Here’s what I recommend: First, set up a Google+ account under your real name, with the same photo as your LinkedIn profile. Google prioritizes its own pages in search results, which should downplay The Other McNamerson’s web presence when people look for you. Mention your industry on Google+ too, so it’s clear that Google-you and LinkedIn-you are one and the same.

For bonus points, add a Twitter account to the mix—especially since Not-You is very active on Twitter—also with the same photo. You don’t have to maintain it rigorously, or even have any posts at all, just so long as what’s there fits with your professional image. If I see two Twitter accounts, both associated with the same name, one of which is clearly the person I’m considering for a job? I won’t think about the other one in the slightest.

That alone might be enough to clear up potential confusion, but if you want to go further—or for anyone who isn’t interested in having a photo of themselves online—another option is to emphatically distinguish yourself via your name. Instead of Krista McNamerson, maybe you become Kris McNamerson, or Krista V. McNamerson, or Krista Victoria McNamerson, or K. Vicky McNamerson, and take pains to ensure this is consistent across your online profiles, resume, and email address. Obviously you don’t want to choose something that you’d feel weird answering to (if you get hired after this “rebranding,” coworkers will inevitably call you by the name on your resume). But there are plenty of people who go by one thing professionally and another in their private life. Anyone who becomes a close friend will be able to deal, and everyone else doesn’t really matter.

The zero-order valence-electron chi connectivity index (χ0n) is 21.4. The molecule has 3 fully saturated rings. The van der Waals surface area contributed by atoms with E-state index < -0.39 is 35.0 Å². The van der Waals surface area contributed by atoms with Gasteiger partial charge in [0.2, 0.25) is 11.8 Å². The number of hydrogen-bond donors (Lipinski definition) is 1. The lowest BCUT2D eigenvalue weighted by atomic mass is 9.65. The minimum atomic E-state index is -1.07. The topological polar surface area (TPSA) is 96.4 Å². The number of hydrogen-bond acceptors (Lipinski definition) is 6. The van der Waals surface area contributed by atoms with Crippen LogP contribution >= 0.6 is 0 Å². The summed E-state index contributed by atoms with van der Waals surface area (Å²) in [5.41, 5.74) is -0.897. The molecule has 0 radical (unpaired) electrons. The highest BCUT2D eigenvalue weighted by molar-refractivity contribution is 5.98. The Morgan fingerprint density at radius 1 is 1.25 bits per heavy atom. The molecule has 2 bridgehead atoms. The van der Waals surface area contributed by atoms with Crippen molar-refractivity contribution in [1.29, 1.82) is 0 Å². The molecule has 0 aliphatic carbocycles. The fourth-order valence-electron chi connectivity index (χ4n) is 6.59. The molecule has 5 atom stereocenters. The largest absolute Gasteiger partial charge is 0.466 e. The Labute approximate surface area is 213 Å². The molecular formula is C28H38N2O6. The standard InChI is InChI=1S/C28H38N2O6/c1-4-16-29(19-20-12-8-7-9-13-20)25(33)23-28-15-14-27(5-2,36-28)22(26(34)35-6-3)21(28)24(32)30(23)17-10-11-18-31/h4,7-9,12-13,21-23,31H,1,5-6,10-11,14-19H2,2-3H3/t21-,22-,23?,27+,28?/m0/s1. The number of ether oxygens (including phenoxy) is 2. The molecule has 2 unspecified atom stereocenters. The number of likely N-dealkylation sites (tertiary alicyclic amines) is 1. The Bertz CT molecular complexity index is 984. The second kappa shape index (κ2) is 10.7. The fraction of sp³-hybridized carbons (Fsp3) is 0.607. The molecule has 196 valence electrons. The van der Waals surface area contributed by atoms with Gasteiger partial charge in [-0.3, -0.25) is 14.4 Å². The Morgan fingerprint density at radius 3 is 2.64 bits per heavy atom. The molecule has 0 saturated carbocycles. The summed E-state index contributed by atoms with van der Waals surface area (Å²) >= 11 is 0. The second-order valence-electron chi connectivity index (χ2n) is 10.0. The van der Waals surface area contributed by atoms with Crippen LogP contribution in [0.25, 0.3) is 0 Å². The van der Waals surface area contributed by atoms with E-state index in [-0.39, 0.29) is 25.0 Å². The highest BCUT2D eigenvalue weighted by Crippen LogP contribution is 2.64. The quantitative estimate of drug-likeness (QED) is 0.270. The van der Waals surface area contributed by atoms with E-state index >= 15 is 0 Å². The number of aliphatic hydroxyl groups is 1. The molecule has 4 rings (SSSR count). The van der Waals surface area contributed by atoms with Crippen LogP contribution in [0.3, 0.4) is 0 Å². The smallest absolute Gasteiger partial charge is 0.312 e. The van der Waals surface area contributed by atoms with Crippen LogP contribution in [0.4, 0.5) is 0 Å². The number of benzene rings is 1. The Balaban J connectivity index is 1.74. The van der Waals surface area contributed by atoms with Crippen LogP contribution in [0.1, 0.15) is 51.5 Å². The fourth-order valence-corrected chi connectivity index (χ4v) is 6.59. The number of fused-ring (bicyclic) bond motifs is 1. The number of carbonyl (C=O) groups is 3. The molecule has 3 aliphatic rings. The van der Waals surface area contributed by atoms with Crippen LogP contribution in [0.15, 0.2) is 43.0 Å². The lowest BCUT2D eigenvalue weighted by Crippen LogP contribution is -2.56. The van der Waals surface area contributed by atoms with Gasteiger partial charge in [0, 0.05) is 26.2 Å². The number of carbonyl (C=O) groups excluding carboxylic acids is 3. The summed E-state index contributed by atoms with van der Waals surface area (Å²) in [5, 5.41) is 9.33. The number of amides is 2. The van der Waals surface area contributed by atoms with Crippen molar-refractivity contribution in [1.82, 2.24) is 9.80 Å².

I would not suggest contacting your doppelganger and asking her to differentiate herself from you, mainly because I don’t know how she’d accomplish that even if she desperately wanted to help. I mean, she already has a photo up, as well as her own professional presence; a statement saying “by the way, I’m not this Krista McNamerson [link]” could, paradoxically, end up provoking curiosity about a possible connection between you and her. Additionally (as you pointed out), it could easily turn into fodder for a “listen to this weird request” blog post, which would be equally counterproductive.

So. Just beef up your own online presence, with or without a distinguishing adjustment in your public name, and you should be able to eliminate any chance of people conflating the two of you. And that’s definitely worth doing! It’s bad enough having to worry about your own internet activity biting you in the ass professionally; the last thing you need is the threat of negative judgment based on someone else’s behavior.

—Businesslady

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Dear Businesslady,

My office just reorganized so I’m now reporting to a new boss, who is herself somewhat new to the company. Thus far it’s working out really well.

Here’s my question: my coworkers and I are all convinced she’s a lesbian, but she hasn’t said anything officially confirming or denying it one way or another. Would it be appropriate to ask? We’re a very gay-friendly company so I don’t know why she wouldn’t be out — if anything, it would only make her seem cooler. It’s just driving me crazy not knowing! Plus I really like her and want her to mentor me, so I’m trying to become closer to her on a personal level and I think this would help.